Sunday, July 15, 2007

Uhhhh..... What Are We Doing?

Widespread Dust - Hi 110 Lo 86 for Baghdad, Iraq
Widespread Dust and Thunderstorms late - Hi 104 Lo 79 for Qandahar, Afghanistan
Scattered Thunderstorms - Hi 86 Lo 66 for Northern KY, USA

Song of the week: It's All Been Done,
Barenaked Ladies - Just two things on BNL. I really enjoy their music, hate their politics.

Ramble:

I believe I have mentioned that I am in military sales. I really love this market -primarily my world revolves around the Navy, Marines, and Coast Guard.

Understand this. In the 1980's we had over 600 ships, we now have 273 ships. Ich... that's a little disconcerting, don't you think? We really aren't thinking ahead... Yes, the Navy is working on the DDG1000 (next generation Guided Missile Destroyer), the LCS (smaller combat ship) and the CVNX (new generation carrier) which is all very cool technology, however the cost to manufacture these vessels are extraordinary. Back in the early spring, LCS-3 by Lockheed Martin was canceled after a 90-day work stoppage by the Navy due to going way over budget... and I'm not talking a couple hundred bucks- try $100,000,000.00.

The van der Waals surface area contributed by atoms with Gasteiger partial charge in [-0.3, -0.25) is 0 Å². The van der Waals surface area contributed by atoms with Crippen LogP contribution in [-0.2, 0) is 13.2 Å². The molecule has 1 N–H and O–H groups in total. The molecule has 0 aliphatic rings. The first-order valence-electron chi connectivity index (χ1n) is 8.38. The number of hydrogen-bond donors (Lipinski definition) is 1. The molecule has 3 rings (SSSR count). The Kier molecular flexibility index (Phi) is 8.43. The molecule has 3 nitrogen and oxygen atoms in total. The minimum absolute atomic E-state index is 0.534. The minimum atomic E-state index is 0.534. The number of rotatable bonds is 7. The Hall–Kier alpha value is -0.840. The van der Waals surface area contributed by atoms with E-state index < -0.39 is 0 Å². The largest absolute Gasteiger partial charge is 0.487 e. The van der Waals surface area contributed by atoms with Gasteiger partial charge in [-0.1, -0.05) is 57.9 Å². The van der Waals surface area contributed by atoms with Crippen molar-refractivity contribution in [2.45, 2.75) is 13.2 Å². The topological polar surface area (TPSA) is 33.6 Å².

Just this past week Northrop Grumman Ship Systems (Ingalls) was chastised by Navy Secretary Donald Winter on their delinquency of delivering and meeting pricing agreements.

“I am deeply concerned about Northrop Grumman Ship Systems’ (NGSS) ability to recover in the aftermath of Hurricane Katrina, particularly in regard to construction of LPD 17 Class vessels. I am equally concerned about NGSS’ ability to construct and deliver ships that conform to the quality standards maintained by the Navy and that adhere to the cost and schedule commitments agreed upon at the outset by both NGSS and the Navy.”
Understand this. The DoD budget for the Navy continues to be cut year over year despite the increase in military spending. I fully support spending gobs and gobs of money on our military, but we are basically funding the war at hand and are not focused on anything on the horizon or beyond--- which is NOT good.

Cynthia Brown, President of the American Shipbuilders Association said back in 2004,